The SEC spring meetings, an annual conference of school presidents, athletics directors and coaches among others, will take place next week in Destin, Fla.

Recent news items like the alleged assault by a Mississippi State signee, the arrests of Alabama players and Ole Miss’ self-imposed penalties may not come up directly, but they’re likely to be mentioned in the media commentary during the meetings.

CBS Sports senior writer Jon Solomon discussed those topics and more with SEC commissioner Greg Sankey, starting with the negative headlines of the offseason.

“You cited four or five (negative stories),” Sankey said. “There have been hundreds, if not thousands, of great stories around this conference. While we’re not perfect, we do things exceedingly well and young people can receive an education and have tremendous success here. When there are issues that deal with the legal system, we have the legal system deal with those. When there are enforcement issues, we have conference policies on how we interact as a conference office and how schools should deal with those appropriately.”

Sankey also took pride in a lack of tainted titles.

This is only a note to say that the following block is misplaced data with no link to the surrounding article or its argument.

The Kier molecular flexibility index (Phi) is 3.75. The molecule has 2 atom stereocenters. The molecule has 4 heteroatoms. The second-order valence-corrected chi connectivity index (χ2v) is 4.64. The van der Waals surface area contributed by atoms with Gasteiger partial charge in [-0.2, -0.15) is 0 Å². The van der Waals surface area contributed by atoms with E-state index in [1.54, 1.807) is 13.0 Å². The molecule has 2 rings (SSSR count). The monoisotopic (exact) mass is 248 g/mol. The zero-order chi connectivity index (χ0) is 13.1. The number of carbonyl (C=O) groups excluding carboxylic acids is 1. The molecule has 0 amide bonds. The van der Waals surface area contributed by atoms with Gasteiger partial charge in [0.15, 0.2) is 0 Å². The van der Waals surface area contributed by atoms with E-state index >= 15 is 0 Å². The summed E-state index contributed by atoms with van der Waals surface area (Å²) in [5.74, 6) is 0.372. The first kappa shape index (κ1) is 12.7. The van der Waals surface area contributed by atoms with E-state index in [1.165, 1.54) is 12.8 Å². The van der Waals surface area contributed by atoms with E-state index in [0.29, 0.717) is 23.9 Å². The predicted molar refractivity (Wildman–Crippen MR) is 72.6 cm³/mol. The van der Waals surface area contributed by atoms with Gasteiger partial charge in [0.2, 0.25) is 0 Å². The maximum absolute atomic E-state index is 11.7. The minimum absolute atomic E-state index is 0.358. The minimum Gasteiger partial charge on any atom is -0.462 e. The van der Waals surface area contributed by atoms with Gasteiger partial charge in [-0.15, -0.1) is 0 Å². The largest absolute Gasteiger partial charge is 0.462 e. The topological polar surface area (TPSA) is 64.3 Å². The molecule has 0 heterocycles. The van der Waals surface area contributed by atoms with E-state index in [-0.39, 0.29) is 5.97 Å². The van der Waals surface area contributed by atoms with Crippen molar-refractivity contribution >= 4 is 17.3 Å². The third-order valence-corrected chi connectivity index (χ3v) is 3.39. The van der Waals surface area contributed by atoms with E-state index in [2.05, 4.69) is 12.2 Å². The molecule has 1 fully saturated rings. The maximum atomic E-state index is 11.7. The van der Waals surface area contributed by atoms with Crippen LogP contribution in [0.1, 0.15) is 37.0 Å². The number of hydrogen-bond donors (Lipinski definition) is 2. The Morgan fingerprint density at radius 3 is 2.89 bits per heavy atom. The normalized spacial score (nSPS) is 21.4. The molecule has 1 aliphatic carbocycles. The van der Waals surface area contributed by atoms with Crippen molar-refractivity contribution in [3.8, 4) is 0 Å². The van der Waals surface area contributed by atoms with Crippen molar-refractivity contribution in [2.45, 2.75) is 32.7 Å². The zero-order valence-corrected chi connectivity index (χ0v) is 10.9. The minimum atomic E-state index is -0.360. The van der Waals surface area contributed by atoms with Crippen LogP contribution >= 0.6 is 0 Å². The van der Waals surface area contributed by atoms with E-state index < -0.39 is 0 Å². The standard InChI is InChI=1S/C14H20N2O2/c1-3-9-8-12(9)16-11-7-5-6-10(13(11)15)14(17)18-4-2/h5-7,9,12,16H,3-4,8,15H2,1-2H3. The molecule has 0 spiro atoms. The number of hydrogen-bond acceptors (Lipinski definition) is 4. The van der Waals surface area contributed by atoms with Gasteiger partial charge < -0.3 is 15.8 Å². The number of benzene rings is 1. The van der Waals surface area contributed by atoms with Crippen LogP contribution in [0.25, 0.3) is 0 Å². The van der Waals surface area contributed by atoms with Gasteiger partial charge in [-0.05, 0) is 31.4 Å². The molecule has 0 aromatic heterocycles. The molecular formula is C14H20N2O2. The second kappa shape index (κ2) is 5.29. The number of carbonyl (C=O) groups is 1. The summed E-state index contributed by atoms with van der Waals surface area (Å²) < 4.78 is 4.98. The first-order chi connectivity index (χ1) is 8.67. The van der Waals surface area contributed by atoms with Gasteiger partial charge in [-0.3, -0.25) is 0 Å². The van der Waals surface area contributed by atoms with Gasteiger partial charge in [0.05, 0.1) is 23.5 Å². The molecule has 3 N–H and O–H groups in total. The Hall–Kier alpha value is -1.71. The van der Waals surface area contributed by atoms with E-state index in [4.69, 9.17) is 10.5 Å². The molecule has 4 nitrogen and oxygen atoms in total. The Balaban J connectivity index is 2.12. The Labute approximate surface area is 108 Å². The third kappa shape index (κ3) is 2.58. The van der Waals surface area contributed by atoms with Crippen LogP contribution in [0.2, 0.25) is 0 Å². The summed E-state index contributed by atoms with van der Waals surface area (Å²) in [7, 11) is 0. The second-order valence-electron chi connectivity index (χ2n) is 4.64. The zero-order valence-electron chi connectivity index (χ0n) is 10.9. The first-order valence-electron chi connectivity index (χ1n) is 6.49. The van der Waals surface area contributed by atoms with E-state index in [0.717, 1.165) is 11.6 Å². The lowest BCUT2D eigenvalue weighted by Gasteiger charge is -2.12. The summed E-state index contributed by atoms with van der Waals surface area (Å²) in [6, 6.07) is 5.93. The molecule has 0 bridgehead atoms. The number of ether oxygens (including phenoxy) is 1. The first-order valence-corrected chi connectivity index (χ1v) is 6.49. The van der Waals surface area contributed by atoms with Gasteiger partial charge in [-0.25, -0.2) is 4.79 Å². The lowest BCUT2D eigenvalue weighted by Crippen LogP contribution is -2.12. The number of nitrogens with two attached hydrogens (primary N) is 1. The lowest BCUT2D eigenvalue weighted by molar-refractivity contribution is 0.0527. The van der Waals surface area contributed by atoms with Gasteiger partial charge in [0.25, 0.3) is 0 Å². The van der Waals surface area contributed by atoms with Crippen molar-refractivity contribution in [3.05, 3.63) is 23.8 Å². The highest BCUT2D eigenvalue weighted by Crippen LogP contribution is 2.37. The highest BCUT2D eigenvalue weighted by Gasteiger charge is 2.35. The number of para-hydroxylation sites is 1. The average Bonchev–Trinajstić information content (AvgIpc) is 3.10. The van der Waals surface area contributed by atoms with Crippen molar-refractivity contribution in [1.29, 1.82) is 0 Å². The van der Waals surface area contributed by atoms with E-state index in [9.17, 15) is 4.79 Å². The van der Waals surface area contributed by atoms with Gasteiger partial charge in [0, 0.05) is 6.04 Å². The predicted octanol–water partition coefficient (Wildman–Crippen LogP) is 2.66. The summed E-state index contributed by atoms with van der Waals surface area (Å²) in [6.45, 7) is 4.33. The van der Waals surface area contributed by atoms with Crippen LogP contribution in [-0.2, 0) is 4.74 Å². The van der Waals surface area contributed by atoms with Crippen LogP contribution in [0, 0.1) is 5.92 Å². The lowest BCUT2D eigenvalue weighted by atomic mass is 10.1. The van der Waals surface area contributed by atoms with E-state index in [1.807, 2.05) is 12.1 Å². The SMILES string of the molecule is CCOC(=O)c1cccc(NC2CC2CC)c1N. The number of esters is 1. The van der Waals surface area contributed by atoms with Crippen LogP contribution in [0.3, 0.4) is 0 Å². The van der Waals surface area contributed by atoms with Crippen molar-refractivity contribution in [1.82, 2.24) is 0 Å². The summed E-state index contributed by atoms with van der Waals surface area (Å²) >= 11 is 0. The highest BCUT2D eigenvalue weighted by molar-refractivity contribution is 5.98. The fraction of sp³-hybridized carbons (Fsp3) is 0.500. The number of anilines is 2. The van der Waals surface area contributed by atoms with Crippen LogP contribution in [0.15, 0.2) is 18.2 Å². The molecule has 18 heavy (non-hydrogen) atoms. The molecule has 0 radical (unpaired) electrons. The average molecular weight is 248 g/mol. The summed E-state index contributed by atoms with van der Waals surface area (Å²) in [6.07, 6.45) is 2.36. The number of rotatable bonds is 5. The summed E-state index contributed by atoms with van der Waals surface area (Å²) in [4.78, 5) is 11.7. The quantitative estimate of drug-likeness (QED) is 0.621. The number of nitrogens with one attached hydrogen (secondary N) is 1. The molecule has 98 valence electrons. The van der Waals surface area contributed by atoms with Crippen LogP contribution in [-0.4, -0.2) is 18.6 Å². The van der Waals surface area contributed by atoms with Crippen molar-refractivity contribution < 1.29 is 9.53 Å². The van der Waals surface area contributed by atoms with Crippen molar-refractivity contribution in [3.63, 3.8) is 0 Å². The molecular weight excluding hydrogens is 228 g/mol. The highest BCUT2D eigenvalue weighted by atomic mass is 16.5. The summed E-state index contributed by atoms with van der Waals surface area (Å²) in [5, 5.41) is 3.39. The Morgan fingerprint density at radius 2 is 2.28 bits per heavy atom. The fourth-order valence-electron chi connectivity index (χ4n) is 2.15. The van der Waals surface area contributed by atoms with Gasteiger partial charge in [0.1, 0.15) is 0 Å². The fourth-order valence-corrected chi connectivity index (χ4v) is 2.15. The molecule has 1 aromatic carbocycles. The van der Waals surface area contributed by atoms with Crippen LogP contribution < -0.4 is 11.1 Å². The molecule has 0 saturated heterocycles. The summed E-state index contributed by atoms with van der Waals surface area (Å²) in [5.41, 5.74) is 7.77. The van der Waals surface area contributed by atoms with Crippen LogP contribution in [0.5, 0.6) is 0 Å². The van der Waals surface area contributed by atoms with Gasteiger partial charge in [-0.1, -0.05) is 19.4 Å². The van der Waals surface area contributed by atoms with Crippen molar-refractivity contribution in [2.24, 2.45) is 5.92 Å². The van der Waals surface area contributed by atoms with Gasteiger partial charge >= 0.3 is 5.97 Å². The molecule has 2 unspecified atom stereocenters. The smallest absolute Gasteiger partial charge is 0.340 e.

“We’ve had incredible success over the last 10 to 15 years, and we have not been returning trophies and vacating championships,” Sankey said, “and we need to all focus on that collectively.”

Changes to the transfer rules, specifically which types of offenders will be barred, is also expected to be discussed, per Solomon:

In addition to the SEC’s definition of “serious misconduct” from last year, the league is proposing it also includes “dating violence or stalking, or conduct of a nature that creates serious concerns about the safety of others.” In other words, the SEC transfer ban could expand to include violence or threats against men, not just women.

Any new rules about misconduct are unlikely to apply to incoming freshmen, with Sankey saying that signees are likely to commit “something that may be more of a youthful mistake.”

Transfers will be the focuse of any changes to the rules.

“I think our universities are capable of handling those decisions independent right now of a conference rule (on signees), and that’s actually been verified by our working group,” Sankey said. “It was a good topic of conversation, but at the moment the focus is on transfers.”

One issue unlikely to garner any serious discussion is division realignment in sports which use the current arrangement, such as football.

“It is cyclical,” Sankey said of the SEC West’s dominance brought up by Solomon. “We’ve had great competition in divisions for nearly 25 years and we expanded and we’ve kept divisions, and we look forward to our division champions to continue to meet in Atlanta for the SEC Championship Game.”